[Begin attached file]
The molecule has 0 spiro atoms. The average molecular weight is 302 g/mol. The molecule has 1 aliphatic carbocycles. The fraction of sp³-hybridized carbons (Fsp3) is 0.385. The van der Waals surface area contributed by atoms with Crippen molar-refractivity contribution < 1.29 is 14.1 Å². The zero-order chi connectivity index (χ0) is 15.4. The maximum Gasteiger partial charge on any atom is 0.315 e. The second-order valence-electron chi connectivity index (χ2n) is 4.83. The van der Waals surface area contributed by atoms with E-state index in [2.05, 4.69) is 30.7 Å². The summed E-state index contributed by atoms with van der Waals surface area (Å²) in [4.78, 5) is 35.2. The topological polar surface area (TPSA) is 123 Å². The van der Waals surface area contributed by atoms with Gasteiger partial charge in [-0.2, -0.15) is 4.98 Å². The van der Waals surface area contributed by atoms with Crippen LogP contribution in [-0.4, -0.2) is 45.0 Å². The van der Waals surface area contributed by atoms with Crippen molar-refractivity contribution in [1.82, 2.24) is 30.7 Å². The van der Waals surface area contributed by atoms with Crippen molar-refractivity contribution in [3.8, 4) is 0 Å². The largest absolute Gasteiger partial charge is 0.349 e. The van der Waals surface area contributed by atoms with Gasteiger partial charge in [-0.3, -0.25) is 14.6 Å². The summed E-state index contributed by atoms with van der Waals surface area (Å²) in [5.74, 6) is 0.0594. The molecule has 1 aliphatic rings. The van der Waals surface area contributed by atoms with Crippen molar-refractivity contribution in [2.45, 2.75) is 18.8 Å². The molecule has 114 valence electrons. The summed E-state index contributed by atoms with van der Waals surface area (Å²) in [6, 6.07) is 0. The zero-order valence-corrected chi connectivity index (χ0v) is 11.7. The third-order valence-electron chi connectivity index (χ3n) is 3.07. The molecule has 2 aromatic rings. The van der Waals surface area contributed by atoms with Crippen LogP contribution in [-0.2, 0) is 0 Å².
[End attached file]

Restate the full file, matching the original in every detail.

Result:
The molecule has 0 spiro atoms. The average molecular weight is 302 g/mol. The molecule has 1 aliphatic carbocycles. The fraction of sp³-hybridized carbons (Fsp3) is 0.385. The van der Waals surface area contributed by atoms with Crippen molar-refractivity contribution < 1.29 is 14.1 Å². The zero-order chi connectivity index (χ0) is 15.4. The maximum Gasteiger partial charge on any atom is 0.315 e. The second-order valence-electron chi connectivity index (χ2n) is 4.83. The van der Waals surface area contributed by atoms with E-state index in [2.05, 4.69) is 30.7 Å². The summed E-state index contributed by atoms with van der Waals surface area (Å²) in [4.78, 5) is 35.2. The topological polar surface area (TPSA) is 123 Å². The van der Waals surface area contributed by atoms with Gasteiger partial charge in [-0.2, -0.15) is 4.98 Å². The van der Waals surface area contributed by atoms with Crippen LogP contribution in [-0.4, -0.2) is 45.0 Å². The van der Waals surface area contributed by atoms with Crippen molar-refractivity contribution in [1.82, 2.24) is 30.7 Å². The van der Waals surface area contributed by atoms with Crippen molar-refractivity contribution in [3.8, 4) is 0 Å². The largest absolute Gasteiger partial charge is 0.349 e. The van der Waals surface area contributed by atoms with Gasteiger partial charge in [-0.3, -0.25) is 14.6 Å². The summed E-state index contributed by atoms with van der Waals surface area (Å²) in [5.74, 6) is 0.0594. The molecule has 1 aliphatic rings. The van der Waals surface area contributed by atoms with Crippen molar-refractivity contribution in [2.45, 2.75) is 18.8 Å². The molecule has 114 valence electrons. The summed E-state index contributed by atoms with van der Waals surface area (Å²) in [6, 6.07) is 0. The zero-order valence-corrected chi connectivity index (χ0v) is 11.7. The third-order valence-electron chi connectivity index (χ3n) is 3.07. The molecule has 2 aromatic rings. The van der Waals surface area contributed by atoms with Crippen LogP contribution in [-0.2, 0) is 0 Å².